Guerrero: Choose Premiere Pro, and forget transcoding. I know from personal experience how grueling student deadlines are. We have 16 to 18 hours of class each week on top of all our other responsibilities. Take my advice: get from shooting to cutting ASAP.
Adobe: Professor Hollyn, what do you want students to know about the industry when they graduate?
Hollyn: One of the best things we can do for our students is to try to future proof them. This doesn’t mean teaching them every editing program. We try to provide them with knowledge about not just what’s happening in 2013 but what may be happening in 2017. Of course, we can’t predict the future, but we can make sure they learn how to continue growing their skills. There will always be new technologies, distribution channels, and formats. We want students to be able to look for these changes, adapt, and even take advantage of the opportunities that these changes present.
Adobe: Maury, Christopher, what do you both foresee in the future?
Guerrero: There’s an idea people have been throwing around for years, and that’s the democratization of filmmaking. There’s some truth in that. Now everyone has the tools. However, not everyone has the knowledge and creative alchemy and talent to bring all these elements—video, photos, and visual effects—together in a way that intrigues and excites audiences. Today and in the future, smaller teams will be able to create drastically higher quality productions through ingenuity and technologies. Ultimately, filmmaking is about problem solving. Adobe is providing far more tools to solve more problems, much faster. And that helps us create better, more gripping films with fewer resources.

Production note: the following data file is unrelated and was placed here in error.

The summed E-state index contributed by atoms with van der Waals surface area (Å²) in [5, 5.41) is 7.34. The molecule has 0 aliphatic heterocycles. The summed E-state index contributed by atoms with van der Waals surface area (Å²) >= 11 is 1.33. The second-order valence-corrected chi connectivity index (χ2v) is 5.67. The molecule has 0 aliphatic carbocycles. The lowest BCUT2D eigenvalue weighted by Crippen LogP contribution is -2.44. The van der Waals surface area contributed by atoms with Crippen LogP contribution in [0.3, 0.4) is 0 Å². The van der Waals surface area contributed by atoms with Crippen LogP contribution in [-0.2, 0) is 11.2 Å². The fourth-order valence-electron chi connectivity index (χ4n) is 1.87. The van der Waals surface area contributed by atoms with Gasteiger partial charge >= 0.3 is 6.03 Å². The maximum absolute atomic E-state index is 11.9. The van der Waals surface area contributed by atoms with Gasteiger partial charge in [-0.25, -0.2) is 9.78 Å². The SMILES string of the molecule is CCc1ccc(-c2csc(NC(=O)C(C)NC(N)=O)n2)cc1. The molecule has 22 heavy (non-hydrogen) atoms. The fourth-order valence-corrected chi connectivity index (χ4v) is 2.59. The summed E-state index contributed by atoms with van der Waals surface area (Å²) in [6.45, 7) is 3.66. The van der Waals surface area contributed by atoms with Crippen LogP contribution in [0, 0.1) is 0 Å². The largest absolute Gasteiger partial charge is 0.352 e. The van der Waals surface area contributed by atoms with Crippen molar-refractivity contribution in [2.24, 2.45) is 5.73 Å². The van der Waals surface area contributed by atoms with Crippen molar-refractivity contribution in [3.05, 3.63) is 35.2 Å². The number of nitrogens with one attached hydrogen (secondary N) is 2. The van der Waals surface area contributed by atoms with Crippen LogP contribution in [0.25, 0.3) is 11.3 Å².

Shessel: I think Premiere Pro is not just a tool, it’s more of an enabler of style, and I’m a worshipper of style, almost to a fault. Over the decades, distinct styles have emerged based on whether people edit on a Moviola or on film, or using non-linear editing tools. Now, with the ease of integration among Creative Cloud components, including After Effects, Illustrator, and Photoshop, I think a new style may emerge as creative barriers are knocked down. So I’m watching closely.
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|World‐class user interface designers, graphic artists, and animators create crisp, timeless visual elements for sci-fi film|
When you want great visual effects for your latest futuristic film, you need to hire a great team. That’s exactly what Joseph Kosinski did for his latest film, Oblivion, starring Tom Cruise as a drone repairman working on an uninhabitable future Earth. Kosinski turned to Bradley G. Munkowitz (GMUNK), who he’d previously worked with on Tron Legacy. As lead interface graphic designer, GMUNK then pulled a team together that included Interface Graphic Designers Joseph Chan (Chanimal) and Jake Sargeant, and Interface Animators Alexander Perry (AP), Navarro Parker (Nav), and David Lewandowski (D‐Lew). They were happy to reunite to share how much fun they had creating the 2D effects for the film using an Adobe workflow. (Now available on DVD.)